The Pantagraph reported that a fire that started in an exhaust hood eventually caused $300,000 damage to Parkview Food and Pub Friday night 21 October 2016, Bloomington Fire Chief Brian Mohr said Saturday.
No one was injured and the cause remains under investigation. Parkview, 1003 S. Morris Ave., is a neighborhood restaurant that has stood at the site for decades. It formerly was known as Parkview Inn.
A Saturday post on the restaurant’s Facebook page thanked customers and neighbours for their support and said the owners would rebuild. The McLean County Museum of History said the inn has been on historic Route 66 since 1928.
Workers and firefighters cleared patrons from the restaurant just after firefighters arrived during the dinner hour. Firefighters found smoke and flames when they went outside to check the roof and vents after learning about an earlier fire in the exhaust hood system.
Firefighters worked inside until the attic fire grew and they moved outside for safety; the roof partially collapsed while they fought the fire from the exterior. Firefighters were able to reenter the building about an hour later.
Floyd Byers of Bloomington and his family were waiting for their dinner to arrive when his grandson said he smelled “something funny.”
“At first we thought it was incense,” Byers said. “My wife (Dana Byers) said she smelled smoke, then she looked up and there was a firefighter standing there telling us to get out.”
Finding and extinguishing hot spots was complicated by years’ worth of remodelling and additions that left the building with multiple roof lines and small spaces, firefighters said. Even cutting through the roof was difficult because of multiple layers of shingles.
Over time, as a building’s configuration or usage changes, kitchen exhaust hood systems are often extended or added.
Deb Stokes of Carlock, who was eating in the bar area, said the restaurant was busy, but the evacuation was orderly.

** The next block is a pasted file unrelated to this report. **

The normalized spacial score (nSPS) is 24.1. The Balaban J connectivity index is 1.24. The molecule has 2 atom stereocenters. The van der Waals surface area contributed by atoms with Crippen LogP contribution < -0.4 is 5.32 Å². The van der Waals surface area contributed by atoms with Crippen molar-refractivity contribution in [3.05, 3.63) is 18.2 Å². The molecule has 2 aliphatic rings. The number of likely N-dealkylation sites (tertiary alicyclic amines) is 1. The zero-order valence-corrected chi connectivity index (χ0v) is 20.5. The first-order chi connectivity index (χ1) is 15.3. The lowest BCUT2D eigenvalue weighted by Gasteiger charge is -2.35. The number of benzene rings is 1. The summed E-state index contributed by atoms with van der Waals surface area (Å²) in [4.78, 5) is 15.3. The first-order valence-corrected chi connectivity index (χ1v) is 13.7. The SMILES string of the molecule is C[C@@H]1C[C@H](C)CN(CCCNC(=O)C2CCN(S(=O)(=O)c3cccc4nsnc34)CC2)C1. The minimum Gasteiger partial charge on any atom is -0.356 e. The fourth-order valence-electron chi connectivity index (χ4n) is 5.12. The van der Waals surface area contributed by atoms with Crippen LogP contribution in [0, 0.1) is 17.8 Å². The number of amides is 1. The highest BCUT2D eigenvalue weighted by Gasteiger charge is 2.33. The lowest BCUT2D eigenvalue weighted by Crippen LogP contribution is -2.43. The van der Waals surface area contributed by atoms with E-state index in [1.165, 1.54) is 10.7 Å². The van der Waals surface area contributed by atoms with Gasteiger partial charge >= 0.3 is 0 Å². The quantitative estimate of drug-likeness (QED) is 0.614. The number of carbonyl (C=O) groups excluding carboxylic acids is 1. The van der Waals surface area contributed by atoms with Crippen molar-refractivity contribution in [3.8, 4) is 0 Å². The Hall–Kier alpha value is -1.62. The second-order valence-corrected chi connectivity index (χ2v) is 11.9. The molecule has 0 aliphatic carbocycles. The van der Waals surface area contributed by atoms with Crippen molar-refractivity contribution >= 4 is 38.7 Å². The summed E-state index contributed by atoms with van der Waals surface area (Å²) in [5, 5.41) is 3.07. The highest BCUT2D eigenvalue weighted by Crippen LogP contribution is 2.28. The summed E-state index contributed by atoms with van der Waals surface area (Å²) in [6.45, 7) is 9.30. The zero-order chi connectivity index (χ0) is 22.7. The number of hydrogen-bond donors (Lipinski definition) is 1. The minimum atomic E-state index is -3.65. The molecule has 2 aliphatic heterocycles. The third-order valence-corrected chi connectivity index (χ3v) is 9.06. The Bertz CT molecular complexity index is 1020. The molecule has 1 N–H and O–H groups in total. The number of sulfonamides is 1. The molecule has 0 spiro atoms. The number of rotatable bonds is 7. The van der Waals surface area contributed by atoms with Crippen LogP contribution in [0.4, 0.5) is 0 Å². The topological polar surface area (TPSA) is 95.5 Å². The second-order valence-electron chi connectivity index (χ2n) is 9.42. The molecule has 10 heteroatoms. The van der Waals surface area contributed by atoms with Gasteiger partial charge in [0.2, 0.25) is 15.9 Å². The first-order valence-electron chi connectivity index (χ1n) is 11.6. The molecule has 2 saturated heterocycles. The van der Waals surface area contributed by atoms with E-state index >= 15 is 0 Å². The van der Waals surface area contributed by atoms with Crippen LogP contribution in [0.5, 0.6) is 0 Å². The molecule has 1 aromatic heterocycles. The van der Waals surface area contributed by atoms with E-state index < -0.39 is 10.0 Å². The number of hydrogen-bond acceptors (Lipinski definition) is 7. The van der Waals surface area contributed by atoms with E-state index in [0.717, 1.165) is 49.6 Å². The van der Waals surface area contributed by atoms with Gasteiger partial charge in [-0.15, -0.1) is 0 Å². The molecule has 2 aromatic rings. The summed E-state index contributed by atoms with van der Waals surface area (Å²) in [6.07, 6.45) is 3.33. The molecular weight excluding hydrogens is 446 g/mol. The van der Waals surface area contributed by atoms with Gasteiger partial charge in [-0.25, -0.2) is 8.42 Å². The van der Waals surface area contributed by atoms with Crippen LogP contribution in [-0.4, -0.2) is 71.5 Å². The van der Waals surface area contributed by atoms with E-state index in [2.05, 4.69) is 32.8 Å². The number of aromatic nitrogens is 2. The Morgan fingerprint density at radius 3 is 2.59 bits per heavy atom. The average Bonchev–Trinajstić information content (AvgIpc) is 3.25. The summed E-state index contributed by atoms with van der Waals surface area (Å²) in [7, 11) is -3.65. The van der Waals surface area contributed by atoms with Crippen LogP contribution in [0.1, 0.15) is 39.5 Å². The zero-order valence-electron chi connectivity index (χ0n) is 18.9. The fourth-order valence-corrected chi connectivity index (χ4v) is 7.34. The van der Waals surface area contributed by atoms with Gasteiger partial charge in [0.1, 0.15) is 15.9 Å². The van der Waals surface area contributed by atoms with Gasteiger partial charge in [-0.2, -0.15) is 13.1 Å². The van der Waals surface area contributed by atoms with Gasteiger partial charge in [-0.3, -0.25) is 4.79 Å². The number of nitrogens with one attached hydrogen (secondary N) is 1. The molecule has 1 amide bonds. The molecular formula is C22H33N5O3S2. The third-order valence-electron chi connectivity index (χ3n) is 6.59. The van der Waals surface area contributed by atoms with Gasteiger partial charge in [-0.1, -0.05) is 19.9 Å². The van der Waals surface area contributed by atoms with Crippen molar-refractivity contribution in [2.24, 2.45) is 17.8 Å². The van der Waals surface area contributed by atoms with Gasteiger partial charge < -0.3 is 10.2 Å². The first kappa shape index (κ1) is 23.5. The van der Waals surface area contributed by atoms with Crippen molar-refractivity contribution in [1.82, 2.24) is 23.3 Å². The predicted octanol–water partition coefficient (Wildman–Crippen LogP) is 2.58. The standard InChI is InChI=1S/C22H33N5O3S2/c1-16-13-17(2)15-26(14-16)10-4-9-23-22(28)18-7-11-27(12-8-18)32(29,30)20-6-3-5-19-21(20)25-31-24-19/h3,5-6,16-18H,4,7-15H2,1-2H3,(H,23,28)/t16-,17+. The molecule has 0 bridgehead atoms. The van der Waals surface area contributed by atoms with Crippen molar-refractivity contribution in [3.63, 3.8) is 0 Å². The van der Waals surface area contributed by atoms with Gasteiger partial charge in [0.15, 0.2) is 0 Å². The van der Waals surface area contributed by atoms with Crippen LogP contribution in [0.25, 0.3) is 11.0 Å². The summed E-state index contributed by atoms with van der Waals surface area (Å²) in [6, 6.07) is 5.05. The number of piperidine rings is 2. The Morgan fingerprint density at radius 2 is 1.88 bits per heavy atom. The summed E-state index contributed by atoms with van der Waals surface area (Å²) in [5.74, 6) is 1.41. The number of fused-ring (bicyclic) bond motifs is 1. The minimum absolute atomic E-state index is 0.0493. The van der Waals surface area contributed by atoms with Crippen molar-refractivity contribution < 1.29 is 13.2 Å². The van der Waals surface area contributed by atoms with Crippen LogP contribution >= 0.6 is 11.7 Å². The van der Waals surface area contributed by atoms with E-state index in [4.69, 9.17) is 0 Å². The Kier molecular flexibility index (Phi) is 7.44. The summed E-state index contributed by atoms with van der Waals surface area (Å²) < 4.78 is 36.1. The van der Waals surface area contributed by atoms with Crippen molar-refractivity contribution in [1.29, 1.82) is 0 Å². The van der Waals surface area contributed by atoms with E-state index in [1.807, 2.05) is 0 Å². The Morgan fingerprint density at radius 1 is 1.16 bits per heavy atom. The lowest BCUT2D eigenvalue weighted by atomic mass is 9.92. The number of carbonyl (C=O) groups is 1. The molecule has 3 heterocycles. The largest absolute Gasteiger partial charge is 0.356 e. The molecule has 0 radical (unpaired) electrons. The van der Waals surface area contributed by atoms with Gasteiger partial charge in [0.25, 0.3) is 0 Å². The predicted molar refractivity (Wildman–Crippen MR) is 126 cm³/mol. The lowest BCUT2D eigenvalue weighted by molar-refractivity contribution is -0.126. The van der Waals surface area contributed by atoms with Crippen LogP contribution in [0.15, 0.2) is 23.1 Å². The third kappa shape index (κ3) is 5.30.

“Wow! I was having dinner and then suddenly I wasn’t,” Stokes said. “Rick (McCormick, the owner) and a firefighter came through to say there was a smoke complaint and we should leave.”
Byers said the dining room started to get hazy as they left, and Stokes said that as soon as she got outside she saw flames coming from the roof over the kitchen area in the rear.
Police blocked Morris from Elm Street to the Miller Park entrance, and firefighters from Normal assisted at the scene.
Many people watching the fire from Miller Park talked about coming to the restaurant with their parents and continuing the tradition as adults.
“I’m a longtime customer,” Stokes said. “It has good food, good atmosphere — good people.”
Tammie and Bobby Watkins of Bloomington were on their way there for dinner when she got a text about the fire.
“It’s a good little family restaurant. We know the owner. We know everybody. I’ve come here since I was this tall,” she said, holding her hand down below her waist.
“There’s not a whole lot of family restaurants here,” she said.
“Not on the west side,” Bobby Watkins added.
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